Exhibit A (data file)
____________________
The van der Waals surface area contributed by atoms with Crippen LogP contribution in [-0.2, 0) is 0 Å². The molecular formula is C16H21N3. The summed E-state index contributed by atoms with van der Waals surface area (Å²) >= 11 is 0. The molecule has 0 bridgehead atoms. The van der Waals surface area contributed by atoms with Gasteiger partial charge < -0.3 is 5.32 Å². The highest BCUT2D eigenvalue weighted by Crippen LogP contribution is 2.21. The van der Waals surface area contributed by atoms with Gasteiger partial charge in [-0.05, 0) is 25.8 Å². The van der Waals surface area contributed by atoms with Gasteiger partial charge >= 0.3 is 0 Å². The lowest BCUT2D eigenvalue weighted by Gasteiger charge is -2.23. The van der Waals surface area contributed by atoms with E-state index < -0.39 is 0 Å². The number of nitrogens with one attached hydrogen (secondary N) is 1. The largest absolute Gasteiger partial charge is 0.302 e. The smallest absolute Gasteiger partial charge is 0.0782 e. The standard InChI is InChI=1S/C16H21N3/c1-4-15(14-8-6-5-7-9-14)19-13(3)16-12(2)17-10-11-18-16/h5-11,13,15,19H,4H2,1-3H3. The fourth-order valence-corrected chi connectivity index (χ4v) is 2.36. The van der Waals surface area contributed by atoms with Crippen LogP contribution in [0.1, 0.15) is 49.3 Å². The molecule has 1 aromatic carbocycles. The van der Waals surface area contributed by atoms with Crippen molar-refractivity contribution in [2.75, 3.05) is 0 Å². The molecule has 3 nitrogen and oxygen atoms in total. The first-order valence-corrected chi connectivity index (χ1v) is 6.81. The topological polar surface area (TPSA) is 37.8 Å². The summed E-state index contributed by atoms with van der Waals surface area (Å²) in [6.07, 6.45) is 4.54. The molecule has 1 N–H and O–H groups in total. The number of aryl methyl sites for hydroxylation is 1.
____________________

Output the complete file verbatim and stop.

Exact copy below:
The van der Waals surface area contributed by atoms with Crippen LogP contribution in [-0.2, 0) is 0 Å². The molecular formula is C16H21N3. The summed E-state index contributed by atoms with van der Waals surface area (Å²) >= 11 is 0. The molecule has 0 bridgehead atoms. The van der Waals surface area contributed by atoms with Gasteiger partial charge < -0.3 is 5.32 Å². The highest BCUT2D eigenvalue weighted by Crippen LogP contribution is 2.21. The van der Waals surface area contributed by atoms with Gasteiger partial charge in [-0.05, 0) is 25.8 Å². The van der Waals surface area contributed by atoms with Gasteiger partial charge >= 0.3 is 0 Å². The lowest BCUT2D eigenvalue weighted by Gasteiger charge is -2.23. The van der Waals surface area contributed by atoms with E-state index < -0.39 is 0 Å². The number of nitrogens with one attached hydrogen (secondary N) is 1. The largest absolute Gasteiger partial charge is 0.302 e. The smallest absolute Gasteiger partial charge is 0.0782 e. The standard InChI is InChI=1S/C16H21N3/c1-4-15(14-8-6-5-7-9-14)19-13(3)16-12(2)17-10-11-18-16/h5-11,13,15,19H,4H2,1-3H3. The fourth-order valence-corrected chi connectivity index (χ4v) is 2.36. The van der Waals surface area contributed by atoms with Crippen LogP contribution in [0.1, 0.15) is 49.3 Å². The molecule has 1 aromatic carbocycles. The van der Waals surface area contributed by atoms with Crippen molar-refractivity contribution in [2.75, 3.05) is 0 Å². The molecule has 3 nitrogen and oxygen atoms in total. The first-order valence-corrected chi connectivity index (χ1v) is 6.81. The topological polar surface area (TPSA) is 37.8 Å². The summed E-state index contributed by atoms with van der Waals surface area (Å²) in [6.07, 6.45) is 4.54. The molecule has 1 N–H and O–H groups in total. The number of aryl methyl sites for hydroxylation is 1.